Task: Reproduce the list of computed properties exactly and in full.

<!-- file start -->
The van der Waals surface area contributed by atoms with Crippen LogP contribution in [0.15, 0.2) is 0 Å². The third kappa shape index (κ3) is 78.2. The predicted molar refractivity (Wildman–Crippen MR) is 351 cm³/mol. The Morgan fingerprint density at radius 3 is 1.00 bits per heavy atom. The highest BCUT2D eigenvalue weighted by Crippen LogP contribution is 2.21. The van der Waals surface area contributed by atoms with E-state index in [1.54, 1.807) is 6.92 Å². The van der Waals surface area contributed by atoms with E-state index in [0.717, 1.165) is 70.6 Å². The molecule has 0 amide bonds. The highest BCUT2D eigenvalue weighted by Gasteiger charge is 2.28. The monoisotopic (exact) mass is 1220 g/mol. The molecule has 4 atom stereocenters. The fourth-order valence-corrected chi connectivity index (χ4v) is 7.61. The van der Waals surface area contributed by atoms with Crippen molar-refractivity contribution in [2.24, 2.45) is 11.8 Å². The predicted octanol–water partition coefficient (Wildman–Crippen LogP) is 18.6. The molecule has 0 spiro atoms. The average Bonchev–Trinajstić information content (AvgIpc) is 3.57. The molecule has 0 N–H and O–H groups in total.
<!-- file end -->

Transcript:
The van der Waals surface area contributed by atoms with Crippen LogP contribution in [0.15, 0.2) is 0 Å². The third kappa shape index (κ3) is 78.2. The predicted molar refractivity (Wildman–Crippen MR) is 351 cm³/mol. The Morgan fingerprint density at radius 3 is 1.00 bits per heavy atom. The highest BCUT2D eigenvalue weighted by Crippen LogP contribution is 2.21. The van der Waals surface area contributed by atoms with E-state index in [1.54, 1.807) is 6.92 Å². The van der Waals surface area contributed by atoms with E-state index in [0.717, 1.165) is 70.6 Å². The molecule has 0 amide bonds. The highest BCUT2D eigenvalue weighted by Gasteiger charge is 2.28. The monoisotopic (exact) mass is 1220 g/mol. The molecule has 4 atom stereocenters. The fourth-order valence-corrected chi connectivity index (χ4v) is 7.61. The van der Waals surface area contributed by atoms with Crippen molar-refractivity contribution in [2.24, 2.45) is 11.8 Å². The predicted octanol–water partition coefficient (Wildman–Crippen LogP) is 18.6. The molecule has 0 spiro atoms. The average Bonchev–Trinajstić information content (AvgIpc) is 3.57. The molecule has 0 N–H and O–H groups in total.